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  • Writer's pictureFaith No More Followers

Bay Area Music | February 26th 1993


by Steve Stolder


It's mid-August and Billy Gould and Roddy Bottum are lazing away the afternoon at a cafe in San Francisco's mission district, an area teeming with taquerias, used book stores, secondhand shops, and cafes packed with boho coffee underachievers.

It's August 18th and Gould and Bottum are killing some unexpected downtime. FNM should be tagging along with Guns N' Roses and Metallica somewhere in Middle America about now, except that James Hetfield somehow started himself on fire in mid-performance in Montreal, after which GN'R took an early leave. Montreal was a riot ... literally.

Suffice to say, they haven't been enjoying this tour very much and are looking forward to getting out on their own. Gould and Bottum seem alternately fascinated and repulsed by Axl's antics. FNM -- led by brazen lead vocalist Mike Patton -- has earned few friends in the GN'R axis by openly disparaging their benefactors in the press. While in England, Patton even threatened to drop a stool (a nasty habit he's become infamous for) on top of Axl's TelePrompTer. Still, Billy Gould finds Axl's over-the-top garishness absurdly appealing. "You have to appreciate that", he gushes. It's like appreciating Ronald Reagan."

Angel Dust, the follow-up to FNM's breakthrough The Real Thing album, has just been released. Many in the press admire its challenging twists and turns, which take listeners on a roller coaster ride through metal, art-rock, industrial, and even easy listening excursions. The five members of the band, however, have already heard an earful about Angel Dust's capriciousness. "We got a little flack when our record company first heard it", Bottum volunteers. "I mean, initially, they were a little shocked."

More specifically, they say they were accused of indulging in "too many mood changes," "too many personality changes," and, most heinous of all, "gratuitous sampling." Gould picks up on the theme, paraphrasing the insider criticism they've endured: "'Alternative never liked you anyway. So I don't know why you're playing this shit.' All this kind of bullshit. But it's a good record. We're not like, 'I don't give a fuck what the record company says.' Because we work together, in a way. You work with a record company. They make suggestions and you listen to them, because you don't want to hate them. And they tell you these things, and you take it kind of seriously."

Gould, normally a mirthful sort, seems a bit bothered by the negative feedback. Conversely, the self-possessed Bottum responds with the verbal equivalent of a shrug.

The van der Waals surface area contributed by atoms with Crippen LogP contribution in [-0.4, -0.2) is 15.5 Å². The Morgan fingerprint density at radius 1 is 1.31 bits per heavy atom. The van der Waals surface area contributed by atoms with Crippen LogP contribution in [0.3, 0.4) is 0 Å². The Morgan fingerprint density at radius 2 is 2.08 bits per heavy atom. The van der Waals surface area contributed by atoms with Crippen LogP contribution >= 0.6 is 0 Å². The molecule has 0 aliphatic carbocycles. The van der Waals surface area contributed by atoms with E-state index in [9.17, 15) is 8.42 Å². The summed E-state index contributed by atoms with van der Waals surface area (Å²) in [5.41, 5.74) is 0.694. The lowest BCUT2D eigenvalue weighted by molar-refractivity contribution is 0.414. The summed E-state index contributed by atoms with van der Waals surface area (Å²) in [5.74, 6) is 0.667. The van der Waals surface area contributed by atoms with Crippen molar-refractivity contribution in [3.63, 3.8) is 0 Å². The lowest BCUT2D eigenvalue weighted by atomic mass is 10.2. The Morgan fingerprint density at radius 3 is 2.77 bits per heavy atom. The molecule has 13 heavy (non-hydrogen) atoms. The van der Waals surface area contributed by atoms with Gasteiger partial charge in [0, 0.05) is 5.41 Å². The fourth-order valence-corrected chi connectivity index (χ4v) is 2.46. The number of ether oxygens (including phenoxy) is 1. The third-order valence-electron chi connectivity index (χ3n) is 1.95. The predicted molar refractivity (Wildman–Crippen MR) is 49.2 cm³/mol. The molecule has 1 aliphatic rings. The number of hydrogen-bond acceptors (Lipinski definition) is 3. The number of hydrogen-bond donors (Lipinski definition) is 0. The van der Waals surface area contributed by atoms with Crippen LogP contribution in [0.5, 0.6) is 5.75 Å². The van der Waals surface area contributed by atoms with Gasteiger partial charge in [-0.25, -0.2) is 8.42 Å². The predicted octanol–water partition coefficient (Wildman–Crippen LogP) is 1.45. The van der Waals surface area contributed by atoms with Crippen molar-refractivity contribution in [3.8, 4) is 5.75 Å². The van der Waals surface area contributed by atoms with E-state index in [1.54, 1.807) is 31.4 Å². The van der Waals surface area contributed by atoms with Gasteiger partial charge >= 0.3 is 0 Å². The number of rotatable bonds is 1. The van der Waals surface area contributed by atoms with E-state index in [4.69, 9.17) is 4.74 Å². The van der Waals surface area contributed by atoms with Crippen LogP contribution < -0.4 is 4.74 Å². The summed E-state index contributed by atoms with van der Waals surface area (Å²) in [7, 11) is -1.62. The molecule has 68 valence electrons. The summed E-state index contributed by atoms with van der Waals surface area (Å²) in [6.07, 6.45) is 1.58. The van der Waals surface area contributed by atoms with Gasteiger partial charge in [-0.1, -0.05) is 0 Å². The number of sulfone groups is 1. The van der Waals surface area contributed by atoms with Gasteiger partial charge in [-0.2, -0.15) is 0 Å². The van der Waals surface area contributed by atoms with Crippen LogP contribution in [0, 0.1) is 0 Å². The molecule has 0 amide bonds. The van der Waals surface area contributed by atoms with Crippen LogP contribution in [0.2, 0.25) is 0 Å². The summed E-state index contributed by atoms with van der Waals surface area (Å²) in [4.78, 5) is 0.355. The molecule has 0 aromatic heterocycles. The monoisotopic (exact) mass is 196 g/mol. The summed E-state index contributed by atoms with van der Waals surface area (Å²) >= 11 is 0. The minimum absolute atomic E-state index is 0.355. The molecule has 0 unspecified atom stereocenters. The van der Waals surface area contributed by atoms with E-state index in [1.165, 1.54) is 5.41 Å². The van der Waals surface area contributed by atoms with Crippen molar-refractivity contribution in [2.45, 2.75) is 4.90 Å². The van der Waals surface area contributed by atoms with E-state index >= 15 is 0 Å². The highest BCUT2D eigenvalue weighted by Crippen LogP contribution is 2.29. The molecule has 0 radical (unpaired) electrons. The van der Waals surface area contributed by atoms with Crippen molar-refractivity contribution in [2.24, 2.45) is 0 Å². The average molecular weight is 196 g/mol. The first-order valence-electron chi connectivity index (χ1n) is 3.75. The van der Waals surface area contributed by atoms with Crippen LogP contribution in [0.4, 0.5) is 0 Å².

"I think it's a great thing, in this day and age, to be able to do what you want to do," he remarks mildly. "As much money as is involved in Warner Bros. Records, to be able to set out to do something on your own and make it the way you want it to sound and know that people -- like the president of Warner Bros. -- might not like it, and be able to make it anyway, with their money, is a great thing."

Gould nods in agreement, but then ventures, "There's maybe a 50 percent chance it won't even fly."

"It's already done," Bottum responds. "It's already more than gold. And we made the record we wanted to make. I think it's a great thing."

In the interests of finding out how they view themselves in the context of rock n'roll, circa 1992, I read the two some of their recent press clippings.

From the New York Times: "Faith No More has been weaned on the smiling, hard-self fraudulence of television, modern politics, and modern rock. Its response is to suspect everything, to grab at fragments and to stay so vulgar and unpredictable that it sticks in the craw. With a self-mockery that undercuts even the band's own cynicism, FNM takes nothing seriously -- and means it."

Bottum pauses for a moment, then asks to hear the last part of the quote one more time. That done, Gould cuts in, "We're not out to prove that everything you read is lies and all that. We kind of take that for granted," he laughs. "It's not anything you have to prove; it's obvious."

"It's a stupid example," volunteers Bottum, "but look at The Simpsons and what a success that is. Or Ren & Stimpy. I'm sure that big network executives are shocked that America is that smart and in-tune to the sarcasm."

"Or that disaffected," Gould interjects.

"It's just a thing to always keep in mind," Bottum suggests. "You don't have to spell everything out, because people understand sarcasm. They understand where we're coming from without us hitting them over the head."

I try another quote, this one from Musician: "As their success has mushroomed, it's become fashionable to talk about FNM as leaders of a new musical movement. But no one can quite figure out who else is part of it."

Gould likes that one; he laughs hysterically. Bottum just smiles.